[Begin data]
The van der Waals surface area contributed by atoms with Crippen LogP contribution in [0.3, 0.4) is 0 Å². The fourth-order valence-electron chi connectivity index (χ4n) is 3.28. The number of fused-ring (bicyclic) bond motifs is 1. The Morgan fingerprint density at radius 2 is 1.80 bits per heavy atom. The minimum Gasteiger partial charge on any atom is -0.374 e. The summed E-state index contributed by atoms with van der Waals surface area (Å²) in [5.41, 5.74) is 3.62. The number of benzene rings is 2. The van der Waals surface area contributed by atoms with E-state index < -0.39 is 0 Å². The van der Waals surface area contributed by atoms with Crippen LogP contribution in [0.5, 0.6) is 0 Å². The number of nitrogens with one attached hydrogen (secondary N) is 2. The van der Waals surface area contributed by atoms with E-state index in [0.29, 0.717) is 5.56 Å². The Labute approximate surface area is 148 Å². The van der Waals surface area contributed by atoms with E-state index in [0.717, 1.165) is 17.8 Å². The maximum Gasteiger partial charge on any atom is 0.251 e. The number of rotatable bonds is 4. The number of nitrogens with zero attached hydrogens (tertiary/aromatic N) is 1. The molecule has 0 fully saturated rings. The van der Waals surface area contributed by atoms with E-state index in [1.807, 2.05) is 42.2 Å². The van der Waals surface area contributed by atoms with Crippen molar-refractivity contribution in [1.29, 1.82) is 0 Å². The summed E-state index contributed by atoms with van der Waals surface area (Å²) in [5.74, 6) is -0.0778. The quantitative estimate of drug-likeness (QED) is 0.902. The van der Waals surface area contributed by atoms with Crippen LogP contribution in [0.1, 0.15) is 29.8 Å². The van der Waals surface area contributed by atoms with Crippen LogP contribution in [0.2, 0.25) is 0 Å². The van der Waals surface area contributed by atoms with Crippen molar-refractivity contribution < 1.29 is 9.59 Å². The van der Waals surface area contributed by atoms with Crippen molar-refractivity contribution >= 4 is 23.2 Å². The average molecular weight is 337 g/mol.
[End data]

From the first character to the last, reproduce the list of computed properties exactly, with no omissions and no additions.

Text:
The van der Waals surface area contributed by atoms with Crippen LogP contribution in [0.3, 0.4) is 0 Å². The fourth-order valence-electron chi connectivity index (χ4n) is 3.28. The number of fused-ring (bicyclic) bond motifs is 1. The Morgan fingerprint density at radius 2 is 1.80 bits per heavy atom. The minimum Gasteiger partial charge on any atom is -0.374 e. The summed E-state index contributed by atoms with van der Waals surface area (Å²) in [5.41, 5.74) is 3.62. The number of benzene rings is 2. The van der Waals surface area contributed by atoms with E-state index < -0.39 is 0 Å². The van der Waals surface area contributed by atoms with Crippen LogP contribution in [0.5, 0.6) is 0 Å². The number of nitrogens with one attached hydrogen (secondary N) is 2. The van der Waals surface area contributed by atoms with E-state index in [0.29, 0.717) is 5.56 Å². The Labute approximate surface area is 148 Å². The van der Waals surface area contributed by atoms with E-state index in [0.717, 1.165) is 17.8 Å². The maximum Gasteiger partial charge on any atom is 0.251 e. The number of rotatable bonds is 4. The number of nitrogens with zero attached hydrogens (tertiary/aromatic N) is 1. The molecule has 0 fully saturated rings. The van der Waals surface area contributed by atoms with E-state index in [1.807, 2.05) is 42.2 Å². The van der Waals surface area contributed by atoms with Crippen molar-refractivity contribution in [1.29, 1.82) is 0 Å². The summed E-state index contributed by atoms with van der Waals surface area (Å²) in [5.74, 6) is -0.0778. The quantitative estimate of drug-likeness (QED) is 0.902. The van der Waals surface area contributed by atoms with Crippen LogP contribution in [0.1, 0.15) is 29.8 Å². The van der Waals surface area contributed by atoms with Crippen LogP contribution in [0.2, 0.25) is 0 Å². The van der Waals surface area contributed by atoms with Crippen molar-refractivity contribution < 1.29 is 9.59 Å². The van der Waals surface area contributed by atoms with Crippen molar-refractivity contribution >= 4 is 23.2 Å². The average molecular weight is 337 g/mol.